In this series of light-hearted interviews, BiTES celebrates homegrown food companies headed by their next generation of family members. We get a glimpse of the stories behind the brands and the personalities in the boss’ seat.
How is grandmother like?
[Alan] Age is catching up on her and she’s beginning to forget things. But there are memories I cherish dearly. When I was in lower primary, grandma would sometimes carry her metal pail filled with glutinous rice and walk around my school compound calling my name to find me, just so she could deliver me a piece.
[Sharon Tan] When I was eight years old, I remember building the charcoal fire for grandma every evening. The fire was used to braise the peanuts and fry the lard for the glutinous rice. Grandma even let me chop up the lard too! Not many kids were allowed to handle such tools at that age, but she let me.
The key to a successful family partnership.
[A] I think you have to ask them. (laughs) I would say there is a certain degree of democracy in the company. Although it’s a family business, I’m trying to move towards the corporate direction.
[ST] Set ground rules. From the beginning, all of us agreed that we had to be objective and not take comments personally. Having an open heart is also important, so that we can accept ideas and rejections. Of course, being persuasive benefits you too, just so you can win them over. (laughs)
[Sharon Goh] Give and take. Learn to communicate and thresh out ideas.
What were the steps taken to modernise the business?
[A] The first step was when we opened our central kitchen in 2010 to cope with the growing demand. From there, we decided to expand our range of offerings and add in new products. In 2013, when I joined HarriAnns full time, I decided to distribute our kuehs to hotels too.
How did you overcome the challenge of making kueh attractive to millennials?
[A] Our kuehs are softer and less sweet, which we realise is what foodies like. We also strive to make our kuehs beautiful, or as we like to call it, Instagrammable. Smaller, bite sized kuehs were also introduced to allow them to sample different flavours.
[SG] We make our own line of kuehs you don’t see elsewhere like lavender-flower, red beans and chendol. We also revitalise kueh culture through workshops. Why the decision to still make kuehs by hand?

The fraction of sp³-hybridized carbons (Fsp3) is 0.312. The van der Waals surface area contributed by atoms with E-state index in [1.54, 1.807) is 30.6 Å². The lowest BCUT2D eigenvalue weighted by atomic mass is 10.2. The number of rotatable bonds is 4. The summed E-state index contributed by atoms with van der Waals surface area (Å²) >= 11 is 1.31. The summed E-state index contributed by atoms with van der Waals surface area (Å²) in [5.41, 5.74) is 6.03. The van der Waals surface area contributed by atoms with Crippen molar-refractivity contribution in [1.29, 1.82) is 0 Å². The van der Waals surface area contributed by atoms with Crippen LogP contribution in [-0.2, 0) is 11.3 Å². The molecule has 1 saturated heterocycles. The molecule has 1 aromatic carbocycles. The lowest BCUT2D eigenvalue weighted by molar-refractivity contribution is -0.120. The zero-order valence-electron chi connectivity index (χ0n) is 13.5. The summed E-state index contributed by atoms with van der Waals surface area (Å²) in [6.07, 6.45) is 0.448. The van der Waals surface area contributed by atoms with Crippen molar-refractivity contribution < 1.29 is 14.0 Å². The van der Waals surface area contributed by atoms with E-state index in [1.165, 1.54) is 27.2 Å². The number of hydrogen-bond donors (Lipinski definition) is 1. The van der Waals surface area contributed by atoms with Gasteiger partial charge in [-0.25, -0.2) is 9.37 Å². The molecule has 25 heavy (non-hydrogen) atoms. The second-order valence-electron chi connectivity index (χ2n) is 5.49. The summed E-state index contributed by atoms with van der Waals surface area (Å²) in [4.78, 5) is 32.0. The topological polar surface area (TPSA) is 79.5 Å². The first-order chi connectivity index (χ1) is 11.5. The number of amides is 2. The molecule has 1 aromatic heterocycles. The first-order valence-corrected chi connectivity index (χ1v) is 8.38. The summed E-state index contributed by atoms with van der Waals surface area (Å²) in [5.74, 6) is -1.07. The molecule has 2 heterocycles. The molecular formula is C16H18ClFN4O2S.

[ST] We are not just a business creating food; we are carrying on a legacy. We want to continue the tradition and food is our end product. Our success is about sharing the value, culture and tradition of our kuehs. It’s going back to our tagline, ‘Handmade is Happiness’.
What is your favourite Chinese New Year snack?
[A] Pineapple tarts! I remember when I was living in Kuala Lumpur for eight years; mom would always come up to visit me during Chinese New Year bearing pineapple tarts. One year, the pineapple tarts were sold out. My son and I were so disappointed.
[ST] I like almond cookies. I remember chopping almonds for grandma, so it has a special meaning to me.
Where will you be having your Chinese New Year reunion?
[SG] We won’t be stepping into the kitchen that’s for sure! (laughs)
[A] We will be having dinner at a restaurant.
Brief Timeline of HarriAnns
Grandmother Chia Nguk Eng loses her husband to a freak accident when she moved to Singapore. She starts cooking and peddles her glutinous rice in a pushcart around the Tiong Bahru area to raise her two sons.
Ministry of Environment clamps down on street hawkers. Madam Chia attains a food-handling license as well as moves to Seng Poh Road Market (Tiong Bahru Market). Eldest son, Harry Tan, quits school to help out.
Grandma retires, passing down her treasured recipes and market stall to Harry and wife Ann. 13-year-old Alan Tan coins the stall name ‘HarriAnns’ by combining his father’s and mother’s name.
In 2010, Alan and Harry set up a central kitchen in Jalan Bukit Merah to cater to the increasing demand. By 2013, Harry hands the reins of the business to Alan, who sets up HarriAnns Pte Ltd. HarriAnns starts supplying their kuehs to hotels as well as conducts educational workshops in schools.
HarriAnns Nonya Table, the first stand-alone concept café, is set up in Bugis Junction. Aside from kuehs, authentic Peranakan dishes and western pastries boasting traditional flavours were also added to the menu.
Second outlet, HarriAnns Nonya Table opens at Ocean Financial Centre.